Common procedures used for privacy protection in sharing academic data have now been proven massively inadequate (e.g., respondents in de-identified surveys can usually be re-identified). Furthermore, the benefits of getting our data sharing act together go far beyond the university, since unprecedented quantities of data that could help social scientists understand and ameliorate the challenges of human society are presently locked away inside companies, governments, and other organizations, in part because of worries about privacy violations. We address these problems with a general-purpose data access and analysis system with mathematical guarantees of privacy for individuals who may be represented in the data, statistical guarantees for researchers seeking insights from it, and protection for society from some fallacious scientific conclusions. We build on the standard of "differential privacy'' but, unlike most such approaches, we also correct for the serious statistical biases induced by privacy-preserving procedures, provide a proper accounting for statistical uncertainty, and impose minimal constraints on the choice of data analytic methods and types of quantities estimated. Our algorithm is easy to implement, simple to use, and computationally efficient; we also offer open source software to illustrate all our methods.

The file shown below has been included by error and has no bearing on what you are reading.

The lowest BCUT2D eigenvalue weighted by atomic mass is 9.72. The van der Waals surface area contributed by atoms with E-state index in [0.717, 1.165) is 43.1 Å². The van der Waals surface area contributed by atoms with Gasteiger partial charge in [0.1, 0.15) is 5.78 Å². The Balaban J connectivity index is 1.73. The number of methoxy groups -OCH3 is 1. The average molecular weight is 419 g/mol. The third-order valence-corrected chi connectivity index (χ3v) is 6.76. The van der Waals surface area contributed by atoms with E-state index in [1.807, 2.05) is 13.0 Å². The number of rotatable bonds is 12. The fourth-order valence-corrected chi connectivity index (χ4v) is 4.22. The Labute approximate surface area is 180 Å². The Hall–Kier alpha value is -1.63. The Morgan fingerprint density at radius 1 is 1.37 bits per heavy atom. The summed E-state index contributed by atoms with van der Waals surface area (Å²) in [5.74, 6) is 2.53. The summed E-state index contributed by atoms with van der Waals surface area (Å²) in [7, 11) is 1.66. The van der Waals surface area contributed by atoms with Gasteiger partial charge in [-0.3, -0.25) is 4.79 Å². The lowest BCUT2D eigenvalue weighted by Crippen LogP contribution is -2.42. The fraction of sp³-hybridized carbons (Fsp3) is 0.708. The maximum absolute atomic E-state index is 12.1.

Based on papers (each joint with subsets of Georgie Evans, Meg Schwenzfeier, Adam Smith, and Abhradeep Thakurta) available at GaryKing.org/privacy.